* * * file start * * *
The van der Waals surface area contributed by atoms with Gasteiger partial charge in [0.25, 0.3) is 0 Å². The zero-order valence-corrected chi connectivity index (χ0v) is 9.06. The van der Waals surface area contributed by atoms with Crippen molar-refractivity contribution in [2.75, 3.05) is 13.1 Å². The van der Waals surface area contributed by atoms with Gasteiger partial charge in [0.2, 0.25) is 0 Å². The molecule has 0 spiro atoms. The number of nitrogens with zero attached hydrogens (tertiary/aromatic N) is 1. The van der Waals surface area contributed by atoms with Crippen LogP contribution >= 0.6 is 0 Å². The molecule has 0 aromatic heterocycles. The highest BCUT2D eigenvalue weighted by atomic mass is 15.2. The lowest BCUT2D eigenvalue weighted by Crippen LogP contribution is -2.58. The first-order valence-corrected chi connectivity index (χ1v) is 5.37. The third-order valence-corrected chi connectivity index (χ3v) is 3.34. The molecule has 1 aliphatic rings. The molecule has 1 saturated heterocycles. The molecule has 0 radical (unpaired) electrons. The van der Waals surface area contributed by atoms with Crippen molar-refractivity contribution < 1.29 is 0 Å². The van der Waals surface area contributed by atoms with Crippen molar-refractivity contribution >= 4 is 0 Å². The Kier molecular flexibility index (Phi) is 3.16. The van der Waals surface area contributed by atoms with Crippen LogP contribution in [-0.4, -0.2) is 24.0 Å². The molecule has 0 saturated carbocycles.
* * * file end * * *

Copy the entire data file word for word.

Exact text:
The van der Waals surface area contributed by atoms with Gasteiger partial charge in [0.25, 0.3) is 0 Å². The zero-order valence-corrected chi connectivity index (χ0v) is 9.06. The van der Waals surface area contributed by atoms with Crippen molar-refractivity contribution in [2.75, 3.05) is 13.1 Å². The van der Waals surface area contributed by atoms with Gasteiger partial charge in [0.2, 0.25) is 0 Å². The molecule has 0 spiro atoms. The number of nitrogens with zero attached hydrogens (tertiary/aromatic N) is 1. The van der Waals surface area contributed by atoms with Crippen LogP contribution >= 0.6 is 0 Å². The molecule has 0 aromatic heterocycles. The highest BCUT2D eigenvalue weighted by atomic mass is 15.2. The lowest BCUT2D eigenvalue weighted by Crippen LogP contribution is -2.58. The first-order valence-corrected chi connectivity index (χ1v) is 5.37. The third-order valence-corrected chi connectivity index (χ3v) is 3.34. The molecule has 1 aliphatic rings. The molecule has 1 saturated heterocycles. The molecule has 0 radical (unpaired) electrons. The van der Waals surface area contributed by atoms with Crippen molar-refractivity contribution < 1.29 is 0 Å². The van der Waals surface area contributed by atoms with Crippen molar-refractivity contribution >= 4 is 0 Å². The Kier molecular flexibility index (Phi) is 3.16. The van der Waals surface area contributed by atoms with Crippen LogP contribution in [-0.4, -0.2) is 24.0 Å². The molecule has 0 saturated carbocycles.